"Aeronautical engineering is highly educated guessing, worked out to five decimal places. Fred Lindsley, Airspeed."

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    Re: Regulations - Aircraft Certification

    Quote Originally Posted by Turd Ferguson View Post
    I see two problems right off:

    One - no affiliation with an organization; and
    Two - Experimental aircraft.
    I have known a couple of people with Wheeler Express' that have done the Angel Flight thing.
    Jim

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    Re: Regulations - Aircraft Certification

    Quote Originally Posted by PTAirco View Post
    Well, pretty soon, the FAA will argue that flying by itself is some kind of reward and to fly for hire or reward you need a commercial license. So we'll all need a commercial license soon! I am not stretching the imagination too much here, since they already decided that getting paid in flight time is getting paid, so it's a commercial operation. Even if you supply the fuel.
    That used to be the FAA's view on glider towing, and it resulted in bizarre logical contortions regarding what of said flight time you could log. But they've backed away from that position, and now it is possible for glider clubs to have private pilots do their towing.
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    Re: Regulations - Aircraft Certification

    Quote Originally Posted by PTAirco View Post
    Well, pretty soon, the FAA will argue that flying by itself is some kind of reward and to fly for hire or reward you need a commercial license. So we'll all need a commercial license soon! I am not stretching the imagination too much here, since they already decided that getting paid in flight time is getting paid, so it's a commercial operation. Even if you supply the fuel.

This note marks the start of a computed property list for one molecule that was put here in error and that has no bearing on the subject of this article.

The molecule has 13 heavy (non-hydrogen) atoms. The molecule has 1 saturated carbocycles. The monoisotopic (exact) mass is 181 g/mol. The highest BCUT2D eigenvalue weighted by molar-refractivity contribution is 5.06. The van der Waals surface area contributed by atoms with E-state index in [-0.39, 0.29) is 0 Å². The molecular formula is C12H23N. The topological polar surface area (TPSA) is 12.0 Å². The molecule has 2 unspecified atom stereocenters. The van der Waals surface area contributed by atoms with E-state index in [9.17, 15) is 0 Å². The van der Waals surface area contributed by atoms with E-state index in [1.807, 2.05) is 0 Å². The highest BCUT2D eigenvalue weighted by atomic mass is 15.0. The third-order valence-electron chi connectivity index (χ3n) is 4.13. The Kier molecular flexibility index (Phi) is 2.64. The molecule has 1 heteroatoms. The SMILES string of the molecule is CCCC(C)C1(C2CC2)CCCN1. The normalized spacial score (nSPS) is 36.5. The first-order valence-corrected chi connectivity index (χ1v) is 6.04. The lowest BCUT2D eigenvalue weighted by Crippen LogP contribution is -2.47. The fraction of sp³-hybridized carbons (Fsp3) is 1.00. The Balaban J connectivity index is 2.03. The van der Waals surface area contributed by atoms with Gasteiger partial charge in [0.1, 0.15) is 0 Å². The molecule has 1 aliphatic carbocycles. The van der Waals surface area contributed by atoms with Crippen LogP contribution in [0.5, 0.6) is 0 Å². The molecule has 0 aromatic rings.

I actually got my commercial certificate so I could do glider rides for hire and maybe introduce some future pilots to the experience. But no, the commercial certificate is just one step. You are required to get a "Letter of Authorization". Nobody even knows how much getting that letter costs in wasted time, stress or whatever.
    No way I ask for permission to start a business in my country, just to have a stranger fail to renew it and effectively destroy my investment.

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    Re: Regulations - Aircraft Certification

    Quote Originally Posted by Midniteoyl View Post
    I have known a couple of people with Wheeler Express' that have done the Angel Flight thing.

    From Angel Flight FAQ's

    Are experimental planes permitted to fly Angel Flight missions?

    No, the plane must be certified by the FAA under a Standard Airworthiness Certificate.



    It's not the organization, it's a regulatory thing.
    “The only difference between reality and fiction is that fiction needs to be credible.” - Mark Twain